Basket Making Tools

Market Lavington had its very own family of basket makers for more than 100 years. Four generations of the Mullings family lived and worked in Market Lavington or Easterton from the 1850s until the 1950s.

Here we look at a pair of tools used by the Mullings family, our basket makers.

Withy cleavers used by the Mullings family - now at Market Lavington Museum

Baskets were made out of withies – thin, young stalks of willow trees but of course, some of these strips of willow had got too large and inflexible to allow for the weaving of a basket. These tools were used to split the willow.

A length of willow could have been pushed down onto the white top of the cleaver on the left. It has three ‘blades’ so the willow would have been split, along its length into three more serviceable pieces. The skill of the Mullings family would have let them make the right choice of cleaver, for the one on the right would split the willow into four lengths.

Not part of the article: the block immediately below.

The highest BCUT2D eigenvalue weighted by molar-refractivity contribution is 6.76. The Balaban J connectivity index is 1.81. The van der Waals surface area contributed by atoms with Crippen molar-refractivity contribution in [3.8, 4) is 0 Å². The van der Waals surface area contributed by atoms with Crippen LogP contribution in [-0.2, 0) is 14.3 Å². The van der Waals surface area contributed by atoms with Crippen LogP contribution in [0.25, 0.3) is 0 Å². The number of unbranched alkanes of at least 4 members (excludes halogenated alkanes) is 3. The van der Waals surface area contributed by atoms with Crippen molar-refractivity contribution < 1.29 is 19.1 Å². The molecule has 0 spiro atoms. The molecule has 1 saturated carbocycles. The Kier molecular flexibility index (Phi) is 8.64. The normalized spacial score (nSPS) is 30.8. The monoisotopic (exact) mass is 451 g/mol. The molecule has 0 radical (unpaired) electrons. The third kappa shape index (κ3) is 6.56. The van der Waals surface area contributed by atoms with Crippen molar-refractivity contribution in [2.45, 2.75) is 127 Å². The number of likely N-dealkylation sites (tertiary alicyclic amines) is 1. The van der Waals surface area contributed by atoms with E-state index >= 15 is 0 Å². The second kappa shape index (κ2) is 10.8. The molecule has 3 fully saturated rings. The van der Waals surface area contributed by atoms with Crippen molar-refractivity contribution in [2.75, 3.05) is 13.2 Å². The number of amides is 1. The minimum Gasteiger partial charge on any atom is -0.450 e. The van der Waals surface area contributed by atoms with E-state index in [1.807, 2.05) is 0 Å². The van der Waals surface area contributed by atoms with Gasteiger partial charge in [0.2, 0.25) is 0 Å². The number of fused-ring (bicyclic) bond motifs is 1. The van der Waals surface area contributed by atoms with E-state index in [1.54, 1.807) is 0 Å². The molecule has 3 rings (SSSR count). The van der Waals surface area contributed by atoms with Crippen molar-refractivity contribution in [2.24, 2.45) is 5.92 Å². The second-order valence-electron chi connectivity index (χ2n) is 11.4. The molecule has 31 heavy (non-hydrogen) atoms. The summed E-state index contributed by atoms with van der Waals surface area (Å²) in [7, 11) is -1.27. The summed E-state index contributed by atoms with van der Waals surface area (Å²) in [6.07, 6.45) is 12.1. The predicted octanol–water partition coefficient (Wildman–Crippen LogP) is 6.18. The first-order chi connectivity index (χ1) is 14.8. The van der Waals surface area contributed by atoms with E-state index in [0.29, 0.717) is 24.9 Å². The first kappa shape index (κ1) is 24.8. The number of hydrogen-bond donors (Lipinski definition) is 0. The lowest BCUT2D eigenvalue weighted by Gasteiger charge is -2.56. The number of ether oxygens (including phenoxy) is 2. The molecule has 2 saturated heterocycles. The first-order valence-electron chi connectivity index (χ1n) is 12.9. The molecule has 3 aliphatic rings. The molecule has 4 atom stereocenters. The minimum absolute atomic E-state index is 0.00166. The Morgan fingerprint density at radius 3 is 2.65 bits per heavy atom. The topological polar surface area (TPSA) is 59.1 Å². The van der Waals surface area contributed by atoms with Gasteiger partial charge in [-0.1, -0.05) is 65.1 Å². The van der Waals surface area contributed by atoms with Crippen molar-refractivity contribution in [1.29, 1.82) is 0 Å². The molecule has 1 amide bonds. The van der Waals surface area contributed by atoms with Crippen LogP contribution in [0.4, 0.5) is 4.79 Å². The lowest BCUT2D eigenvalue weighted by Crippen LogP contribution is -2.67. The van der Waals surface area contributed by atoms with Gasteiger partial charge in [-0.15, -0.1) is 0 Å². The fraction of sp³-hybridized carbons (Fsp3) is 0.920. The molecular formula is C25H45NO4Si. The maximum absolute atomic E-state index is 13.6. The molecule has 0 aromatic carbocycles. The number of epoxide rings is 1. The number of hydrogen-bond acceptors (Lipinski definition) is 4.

Market Lavington Museum has a cabinet filled with tools of the basket making  trade which gives some idea of the former importance of this craft.

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2 Responses to “Basket Making Tools”

  1. Bob Burgess Says:

    The split withies (or splints) were more commonly used to bind handles than to actually make the baskets. Two other tools were used – a splint plane or shave with one blade to remove the pith and create an even thickness, and a brass tool with two steel blades to create an even width by cutting off the ragged edges.

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